Reviewed by Chuck Lavazzi
When Steve Ross brought his Travels with My Piano
program to the Cabaret at Savor series last year, I noted that the intimate Flim Flam Room was possibly the idea venue for him. Debonair, witty and charismatic, Ross established an immediate connection with his audience that was all the more effective when nobody in that audience was more than 20 feet away. This year he brings his Stephen Sondheim show, Good Things Going
, to the Savoy Room, where most of the audience is at least 20 feet away. And yet, on Friday night that immediate connection was there, despite the distancing effect of the Savoy Room's raised stage, the mediocre sound system, and a back injury that was clearly causing him discomfort.
Happily, even with a bad back and a room that makes it impossible for anyone except his bass player (the always-impressive Kim LaCoste) to see his piano playing, Steve Ross is still, in the words of the New York Times, "the Crown Prince of New York cabaret". His traversal of the work of the last of the great Broadway composers is just as polished, graceful and illuminating as you'd expect it to be.
I refer to Sondheim as the last of the great Broadway composers, by the way, because his work represents both the apotheosis and the termination of an art form that spanned most of the 20th century. He took the traditional Broadway musical about as far as it could go (to borrow a lyric from his mentor, Oscar Hammerstein II) and then pushed it over the edge. After Sondheim, composers had to find a new direction - which many of them are doing. But the form will never be quite the same.
Mr. Ross' show inspires such thoughts because it does such a fine job of representing the scope of Sondheim's work. From the early romanticism of "I Must Be Dreaming" (from All the Glitters
, which Sondheim wrote at the tender age of 18), to the ambiguous wisdom of "Marry Me a Little" and "Sorry/Grateful" (Company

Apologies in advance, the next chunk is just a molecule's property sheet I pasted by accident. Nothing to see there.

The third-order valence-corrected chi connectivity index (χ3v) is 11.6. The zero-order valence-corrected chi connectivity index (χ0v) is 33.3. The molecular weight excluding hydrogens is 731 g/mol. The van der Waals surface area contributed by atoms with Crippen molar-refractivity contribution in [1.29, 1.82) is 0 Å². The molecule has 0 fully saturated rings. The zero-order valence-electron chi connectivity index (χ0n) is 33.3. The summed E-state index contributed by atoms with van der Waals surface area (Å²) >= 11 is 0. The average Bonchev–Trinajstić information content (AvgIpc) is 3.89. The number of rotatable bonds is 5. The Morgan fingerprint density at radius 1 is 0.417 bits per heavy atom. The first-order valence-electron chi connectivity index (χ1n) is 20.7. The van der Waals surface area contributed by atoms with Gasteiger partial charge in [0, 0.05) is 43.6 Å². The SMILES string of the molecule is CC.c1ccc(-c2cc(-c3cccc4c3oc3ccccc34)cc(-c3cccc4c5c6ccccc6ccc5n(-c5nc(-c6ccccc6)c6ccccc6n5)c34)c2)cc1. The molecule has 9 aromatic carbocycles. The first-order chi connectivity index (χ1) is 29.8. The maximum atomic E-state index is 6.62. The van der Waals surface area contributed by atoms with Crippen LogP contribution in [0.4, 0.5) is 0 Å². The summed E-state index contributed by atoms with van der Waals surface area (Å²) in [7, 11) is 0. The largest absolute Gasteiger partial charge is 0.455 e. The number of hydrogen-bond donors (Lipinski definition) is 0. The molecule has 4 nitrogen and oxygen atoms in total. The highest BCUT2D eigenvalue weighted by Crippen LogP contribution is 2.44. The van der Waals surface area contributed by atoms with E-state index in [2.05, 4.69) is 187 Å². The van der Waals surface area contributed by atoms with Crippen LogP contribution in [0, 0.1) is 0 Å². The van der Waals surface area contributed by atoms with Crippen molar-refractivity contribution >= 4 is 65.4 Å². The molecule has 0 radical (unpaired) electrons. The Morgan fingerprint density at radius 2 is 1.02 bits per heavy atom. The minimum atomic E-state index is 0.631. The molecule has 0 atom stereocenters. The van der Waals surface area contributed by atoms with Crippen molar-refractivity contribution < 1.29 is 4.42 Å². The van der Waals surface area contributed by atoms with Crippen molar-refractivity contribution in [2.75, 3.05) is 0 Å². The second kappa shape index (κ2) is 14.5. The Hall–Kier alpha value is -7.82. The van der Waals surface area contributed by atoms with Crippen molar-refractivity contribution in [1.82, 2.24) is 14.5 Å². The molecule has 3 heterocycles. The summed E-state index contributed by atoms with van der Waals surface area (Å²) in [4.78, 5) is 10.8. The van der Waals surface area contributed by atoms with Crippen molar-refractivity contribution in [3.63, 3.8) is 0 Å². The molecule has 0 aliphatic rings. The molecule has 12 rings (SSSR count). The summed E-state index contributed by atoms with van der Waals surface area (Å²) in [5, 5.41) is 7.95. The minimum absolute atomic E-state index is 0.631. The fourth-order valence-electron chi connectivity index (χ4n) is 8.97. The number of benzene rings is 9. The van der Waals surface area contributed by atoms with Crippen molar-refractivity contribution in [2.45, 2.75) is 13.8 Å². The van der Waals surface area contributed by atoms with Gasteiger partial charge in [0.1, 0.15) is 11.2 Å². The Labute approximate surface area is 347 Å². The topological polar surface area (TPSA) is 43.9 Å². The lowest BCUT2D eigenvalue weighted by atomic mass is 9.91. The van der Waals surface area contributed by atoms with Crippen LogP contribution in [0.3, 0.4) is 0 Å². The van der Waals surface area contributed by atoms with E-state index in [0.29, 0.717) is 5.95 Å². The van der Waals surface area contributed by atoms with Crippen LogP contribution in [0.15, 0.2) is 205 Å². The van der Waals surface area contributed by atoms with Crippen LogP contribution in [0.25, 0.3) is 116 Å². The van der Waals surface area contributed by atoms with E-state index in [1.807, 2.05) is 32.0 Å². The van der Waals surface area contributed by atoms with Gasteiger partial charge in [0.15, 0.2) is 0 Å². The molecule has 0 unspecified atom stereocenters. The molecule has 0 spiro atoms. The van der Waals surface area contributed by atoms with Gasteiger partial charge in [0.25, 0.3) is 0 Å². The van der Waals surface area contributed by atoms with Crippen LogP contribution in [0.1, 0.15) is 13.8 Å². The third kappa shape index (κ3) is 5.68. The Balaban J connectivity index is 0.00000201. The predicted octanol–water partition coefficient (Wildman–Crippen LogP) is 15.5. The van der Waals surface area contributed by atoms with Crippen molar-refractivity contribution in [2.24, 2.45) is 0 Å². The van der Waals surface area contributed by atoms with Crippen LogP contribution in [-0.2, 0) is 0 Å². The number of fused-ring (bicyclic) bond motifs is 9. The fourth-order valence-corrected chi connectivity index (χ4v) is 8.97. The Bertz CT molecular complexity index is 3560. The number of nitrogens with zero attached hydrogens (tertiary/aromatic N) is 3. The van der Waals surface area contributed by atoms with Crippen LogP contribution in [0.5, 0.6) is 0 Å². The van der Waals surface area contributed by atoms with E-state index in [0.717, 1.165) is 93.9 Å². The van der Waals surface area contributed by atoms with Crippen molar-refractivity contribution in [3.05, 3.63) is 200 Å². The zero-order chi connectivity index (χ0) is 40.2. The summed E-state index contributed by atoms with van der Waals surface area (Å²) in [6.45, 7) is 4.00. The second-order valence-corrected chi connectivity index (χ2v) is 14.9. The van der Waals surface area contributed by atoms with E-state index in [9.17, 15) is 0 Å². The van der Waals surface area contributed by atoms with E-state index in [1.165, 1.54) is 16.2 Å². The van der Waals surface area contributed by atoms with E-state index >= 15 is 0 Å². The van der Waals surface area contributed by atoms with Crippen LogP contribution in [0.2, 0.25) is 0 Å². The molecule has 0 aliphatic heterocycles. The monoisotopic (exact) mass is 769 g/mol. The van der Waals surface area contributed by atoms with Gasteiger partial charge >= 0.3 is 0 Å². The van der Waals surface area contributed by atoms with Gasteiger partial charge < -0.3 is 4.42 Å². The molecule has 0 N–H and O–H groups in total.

) and the yearning of "Johanna" (from Sweeney Todd
, undoubtedly one of the previous century's masterpieces of musical theatre), Mr. Ross filters the light of the composer's genius through is own unique prism, and the results are dazzling.
Mr. Ross delivers all this with his usual panache and, when appropriate, dry wit - some of it musical. Two examples that come immediately to mind: a quick instrumental quote from "Blue Skies" towards the end of "Who Could be Blue" (one of many songs cut from the epic-length Follies
) and the musical equivalent of a tap-dance break in "Ah, Paris!" (which was not cut), with Ms. LaCoste's bass playing Fred Astaire.
In its original version, Good Things Going
was a typical one-act cabaret show, but at the Savoy two acts are mandatory (due, I presume, to the profits gleaned from the bar), so Steve Ross fans get a bonus in the form of a "greatest hits" medley right after intermission. I was glad to find one of my favorite Noel Coward numbers, "Mrs. Worthington", in there (complete with some extra lyrics that were apparently considered too vulgar to be printed back in 1935, if my copy of the sheet music is any indication), along with his enchanting instrumental tribute to Edith Piaf and favorites by Porter and Berlin.
Steve Ross' Good Things Going
will be entertaining and enlightening local audiences through Sunday [October 28, 2007] at the Savoy Room, just under the roof at the Sheldon Concert Hall. For ticket information, call Metrotix at 314-534-1111.
Next at the Savoy Room: Julie Budd's The Standard of Things
, November 29th through December 2nd, 2007. For more information, check out the web site at www.thesheldon.org/cabaretseries.asp